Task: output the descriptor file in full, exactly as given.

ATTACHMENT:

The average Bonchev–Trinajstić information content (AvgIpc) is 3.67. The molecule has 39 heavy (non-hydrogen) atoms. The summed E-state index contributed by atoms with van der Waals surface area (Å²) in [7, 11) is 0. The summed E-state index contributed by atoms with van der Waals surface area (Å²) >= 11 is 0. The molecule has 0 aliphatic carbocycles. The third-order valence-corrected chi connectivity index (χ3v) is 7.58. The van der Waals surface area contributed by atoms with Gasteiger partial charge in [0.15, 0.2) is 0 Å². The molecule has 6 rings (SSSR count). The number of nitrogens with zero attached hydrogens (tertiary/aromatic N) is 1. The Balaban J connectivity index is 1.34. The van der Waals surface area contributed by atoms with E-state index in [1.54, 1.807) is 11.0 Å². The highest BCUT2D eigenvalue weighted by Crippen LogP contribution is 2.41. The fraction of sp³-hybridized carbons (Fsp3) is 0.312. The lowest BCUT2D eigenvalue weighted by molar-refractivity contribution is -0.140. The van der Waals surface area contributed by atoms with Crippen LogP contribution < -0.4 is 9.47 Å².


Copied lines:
The average Bonchev–Trinajstić information content (AvgIpc) is 3.67. The molecule has 39 heavy (non-hydrogen) atoms. The summed E-state index contributed by atoms with van der Waals surface area (Å²) in [7, 11) is 0. The summed E-state index contributed by atoms with van der Waals surface area (Å²) >= 11 is 0. The molecule has 0 aliphatic carbocycles. The third-order valence-corrected chi connectivity index (χ3v) is 7.58. The van der Waals surface area contributed by atoms with Gasteiger partial charge in [0.15, 0.2) is 0 Å². The molecule has 6 rings (SSSR count). The number of nitrogens with zero attached hydrogens (tertiary/aromatic N) is 1. The Balaban J connectivity index is 1.34. The van der Waals surface area contributed by atoms with E-state index in [1.54, 1.807) is 11.0 Å². The highest BCUT2D eigenvalue weighted by Crippen LogP contribution is 2.41. The fraction of sp³-hybridized carbons (Fsp3) is 0.312. The lowest BCUT2D eigenvalue weighted by molar-refractivity contribution is -0.140. The van der Waals surface area contributed by atoms with Crippen LogP contribution < -0.4 is 9.47 Å².